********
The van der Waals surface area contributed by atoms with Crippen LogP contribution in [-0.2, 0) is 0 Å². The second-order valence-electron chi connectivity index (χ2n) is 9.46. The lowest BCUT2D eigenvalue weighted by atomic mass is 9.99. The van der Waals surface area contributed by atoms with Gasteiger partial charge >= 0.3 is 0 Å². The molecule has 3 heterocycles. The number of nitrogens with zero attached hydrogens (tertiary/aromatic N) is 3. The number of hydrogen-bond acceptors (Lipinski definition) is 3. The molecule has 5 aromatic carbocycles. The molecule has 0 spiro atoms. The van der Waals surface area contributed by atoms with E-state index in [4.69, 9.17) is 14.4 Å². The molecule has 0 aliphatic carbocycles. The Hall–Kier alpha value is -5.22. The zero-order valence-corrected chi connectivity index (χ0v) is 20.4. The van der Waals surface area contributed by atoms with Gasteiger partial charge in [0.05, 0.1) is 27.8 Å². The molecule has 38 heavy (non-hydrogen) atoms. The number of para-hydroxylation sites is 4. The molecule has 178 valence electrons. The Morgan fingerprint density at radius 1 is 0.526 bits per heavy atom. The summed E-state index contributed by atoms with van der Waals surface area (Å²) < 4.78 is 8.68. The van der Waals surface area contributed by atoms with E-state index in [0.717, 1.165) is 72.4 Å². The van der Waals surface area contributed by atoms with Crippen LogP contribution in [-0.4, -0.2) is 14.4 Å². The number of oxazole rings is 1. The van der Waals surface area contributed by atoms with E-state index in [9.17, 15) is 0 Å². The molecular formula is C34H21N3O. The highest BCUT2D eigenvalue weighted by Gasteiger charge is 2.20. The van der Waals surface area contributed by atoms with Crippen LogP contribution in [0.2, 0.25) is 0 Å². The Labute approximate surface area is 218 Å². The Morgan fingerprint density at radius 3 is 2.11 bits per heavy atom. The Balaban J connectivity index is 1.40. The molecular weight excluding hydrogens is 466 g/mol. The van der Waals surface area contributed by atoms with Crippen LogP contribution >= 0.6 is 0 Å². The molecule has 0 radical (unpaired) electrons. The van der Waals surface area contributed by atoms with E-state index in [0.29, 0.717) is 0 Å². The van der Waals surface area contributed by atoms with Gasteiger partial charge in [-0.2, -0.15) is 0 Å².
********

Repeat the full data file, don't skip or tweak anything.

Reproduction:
The van der Waals surface area contributed by atoms with Crippen LogP contribution in [-0.2, 0) is 0 Å². The second-order valence-electron chi connectivity index (χ2n) is 9.46. The lowest BCUT2D eigenvalue weighted by atomic mass is 9.99. The van der Waals surface area contributed by atoms with Gasteiger partial charge >= 0.3 is 0 Å². The molecule has 3 heterocycles. The number of nitrogens with zero attached hydrogens (tertiary/aromatic N) is 3. The number of hydrogen-bond acceptors (Lipinski definition) is 3. The molecule has 5 aromatic carbocycles. The molecule has 0 spiro atoms. The van der Waals surface area contributed by atoms with E-state index in [4.69, 9.17) is 14.4 Å². The molecule has 0 aliphatic carbocycles. The Hall–Kier alpha value is -5.22. The zero-order valence-corrected chi connectivity index (χ0v) is 20.4. The van der Waals surface area contributed by atoms with Gasteiger partial charge in [0.05, 0.1) is 27.8 Å². The molecule has 38 heavy (non-hydrogen) atoms. The number of para-hydroxylation sites is 4. The molecule has 178 valence electrons. The Morgan fingerprint density at radius 1 is 0.526 bits per heavy atom. The summed E-state index contributed by atoms with van der Waals surface area (Å²) < 4.78 is 8.68. The van der Waals surface area contributed by atoms with E-state index in [0.717, 1.165) is 72.4 Å². The van der Waals surface area contributed by atoms with Crippen LogP contribution in [-0.4, -0.2) is 14.4 Å². The number of oxazole rings is 1. The van der Waals surface area contributed by atoms with E-state index in [9.17, 15) is 0 Å². The molecular formula is C34H21N3O. The highest BCUT2D eigenvalue weighted by Gasteiger charge is 2.20. The van der Waals surface area contributed by atoms with Crippen LogP contribution in [0.2, 0.25) is 0 Å². The Labute approximate surface area is 218 Å². The Morgan fingerprint density at radius 3 is 2.11 bits per heavy atom. The Balaban J connectivity index is 1.40. The molecular weight excluding hydrogens is 466 g/mol. The van der Waals surface area contributed by atoms with Crippen LogP contribution >= 0.6 is 0 Å². The molecule has 0 radical (unpaired) electrons. The van der Waals surface area contributed by atoms with E-state index in [0.29, 0.717) is 0 Å². The van der Waals surface area contributed by atoms with Gasteiger partial charge in [-0.2, -0.15) is 0 Å².